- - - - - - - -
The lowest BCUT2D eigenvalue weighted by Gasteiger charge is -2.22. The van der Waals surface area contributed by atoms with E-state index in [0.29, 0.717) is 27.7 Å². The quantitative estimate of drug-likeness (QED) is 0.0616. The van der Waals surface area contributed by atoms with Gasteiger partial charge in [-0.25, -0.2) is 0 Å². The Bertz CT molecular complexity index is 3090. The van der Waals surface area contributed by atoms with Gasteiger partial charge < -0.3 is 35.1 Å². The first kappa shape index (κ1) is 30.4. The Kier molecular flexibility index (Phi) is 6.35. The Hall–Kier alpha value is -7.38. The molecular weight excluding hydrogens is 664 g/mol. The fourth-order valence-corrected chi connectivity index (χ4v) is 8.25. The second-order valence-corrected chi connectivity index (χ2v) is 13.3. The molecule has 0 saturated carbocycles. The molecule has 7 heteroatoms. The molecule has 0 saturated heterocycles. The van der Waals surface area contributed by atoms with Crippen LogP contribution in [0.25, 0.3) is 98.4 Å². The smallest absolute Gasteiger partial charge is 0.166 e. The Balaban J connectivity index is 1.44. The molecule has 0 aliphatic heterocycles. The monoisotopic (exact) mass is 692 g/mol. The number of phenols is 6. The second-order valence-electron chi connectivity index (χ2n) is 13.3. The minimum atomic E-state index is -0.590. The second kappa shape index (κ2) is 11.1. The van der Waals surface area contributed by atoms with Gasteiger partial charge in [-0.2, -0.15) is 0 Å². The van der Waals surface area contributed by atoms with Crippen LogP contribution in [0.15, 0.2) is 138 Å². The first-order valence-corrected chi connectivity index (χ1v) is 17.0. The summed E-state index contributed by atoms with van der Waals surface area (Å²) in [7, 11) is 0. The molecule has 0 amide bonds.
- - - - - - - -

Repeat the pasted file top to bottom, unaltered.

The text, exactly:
The lowest BCUT2D eigenvalue weighted by Gasteiger charge is -2.22. The van der Waals surface area contributed by atoms with E-state index in [0.29, 0.717) is 27.7 Å². The quantitative estimate of drug-likeness (QED) is 0.0616. The van der Waals surface area contributed by atoms with Gasteiger partial charge in [-0.25, -0.2) is 0 Å². The Bertz CT molecular complexity index is 3090. The van der Waals surface area contributed by atoms with Gasteiger partial charge < -0.3 is 35.1 Å². The first kappa shape index (κ1) is 30.4. The Kier molecular flexibility index (Phi) is 6.35. The Hall–Kier alpha value is -7.38. The molecular weight excluding hydrogens is 664 g/mol. The fourth-order valence-corrected chi connectivity index (χ4v) is 8.25. The second-order valence-corrected chi connectivity index (χ2v) is 13.3. The molecule has 0 saturated carbocycles. The molecule has 7 heteroatoms. The molecule has 0 saturated heterocycles. The van der Waals surface area contributed by atoms with Crippen LogP contribution in [0.25, 0.3) is 98.4 Å². The smallest absolute Gasteiger partial charge is 0.166 e. The Balaban J connectivity index is 1.44. The molecule has 0 aliphatic heterocycles. The monoisotopic (exact) mass is 692 g/mol. The number of phenols is 6. The second-order valence-electron chi connectivity index (χ2n) is 13.3. The minimum atomic E-state index is -0.590. The second kappa shape index (κ2) is 11.1. The van der Waals surface area contributed by atoms with Gasteiger partial charge in [-0.2, -0.15) is 0 Å². The van der Waals surface area contributed by atoms with Crippen LogP contribution in [0.15, 0.2) is 138 Å². The first-order valence-corrected chi connectivity index (χ1v) is 17.0. The summed E-state index contributed by atoms with van der Waals surface area (Å²) in [7, 11) is 0. The molecule has 0 amide bonds.